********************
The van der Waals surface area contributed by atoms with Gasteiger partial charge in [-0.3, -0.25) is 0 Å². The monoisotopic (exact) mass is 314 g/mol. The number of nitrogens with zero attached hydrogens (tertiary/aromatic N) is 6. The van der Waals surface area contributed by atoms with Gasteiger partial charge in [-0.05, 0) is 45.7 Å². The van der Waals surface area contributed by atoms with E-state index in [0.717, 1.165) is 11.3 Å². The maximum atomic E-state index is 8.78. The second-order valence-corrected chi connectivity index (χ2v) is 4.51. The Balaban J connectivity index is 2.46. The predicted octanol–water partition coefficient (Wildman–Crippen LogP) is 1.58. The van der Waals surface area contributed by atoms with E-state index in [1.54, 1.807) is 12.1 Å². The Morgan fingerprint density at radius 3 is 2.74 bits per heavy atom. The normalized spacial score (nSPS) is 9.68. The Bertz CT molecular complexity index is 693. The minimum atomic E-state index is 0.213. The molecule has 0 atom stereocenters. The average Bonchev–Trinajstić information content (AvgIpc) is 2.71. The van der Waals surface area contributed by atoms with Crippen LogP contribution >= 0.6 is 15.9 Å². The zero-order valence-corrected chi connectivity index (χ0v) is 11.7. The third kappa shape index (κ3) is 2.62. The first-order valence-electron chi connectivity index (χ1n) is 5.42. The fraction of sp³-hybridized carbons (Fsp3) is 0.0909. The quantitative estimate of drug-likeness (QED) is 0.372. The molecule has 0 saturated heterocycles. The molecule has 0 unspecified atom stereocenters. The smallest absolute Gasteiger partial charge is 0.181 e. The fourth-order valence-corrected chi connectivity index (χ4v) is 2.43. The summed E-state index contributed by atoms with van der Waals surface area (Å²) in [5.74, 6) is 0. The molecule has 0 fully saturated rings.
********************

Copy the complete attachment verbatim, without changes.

The van der Waals surface area contributed by atoms with Gasteiger partial charge in [-0.3, -0.25) is 0 Å². The monoisotopic (exact) mass is 314 g/mol. The number of nitrogens with zero attached hydrogens (tertiary/aromatic N) is 6. The van der Waals surface area contributed by atoms with Gasteiger partial charge in [-0.05, 0) is 45.7 Å². The van der Waals surface area contributed by atoms with E-state index in [0.717, 1.165) is 11.3 Å². The maximum atomic E-state index is 8.78. The second-order valence-corrected chi connectivity index (χ2v) is 4.51. The Balaban J connectivity index is 2.46. The predicted octanol–water partition coefficient (Wildman–Crippen LogP) is 1.58. The van der Waals surface area contributed by atoms with E-state index in [1.54, 1.807) is 12.1 Å². The Morgan fingerprint density at radius 3 is 2.74 bits per heavy atom. The normalized spacial score (nSPS) is 9.68. The Bertz CT molecular complexity index is 693. The minimum atomic E-state index is 0.213. The molecule has 0 atom stereocenters. The average Bonchev–Trinajstić information content (AvgIpc) is 2.71. The van der Waals surface area contributed by atoms with Crippen LogP contribution >= 0.6 is 15.9 Å². The zero-order valence-corrected chi connectivity index (χ0v) is 11.7. The third kappa shape index (κ3) is 2.62. The first-order valence-electron chi connectivity index (χ1n) is 5.42. The fraction of sp³-hybridized carbons (Fsp3) is 0.0909. The quantitative estimate of drug-likeness (QED) is 0.372. The molecule has 0 saturated heterocycles. The molecule has 0 unspecified atom stereocenters. The smallest absolute Gasteiger partial charge is 0.181 e. The fourth-order valence-corrected chi connectivity index (χ4v) is 2.43. The summed E-state index contributed by atoms with van der Waals surface area (Å²) in [5.74, 6) is 0. The molecule has 0 fully saturated rings.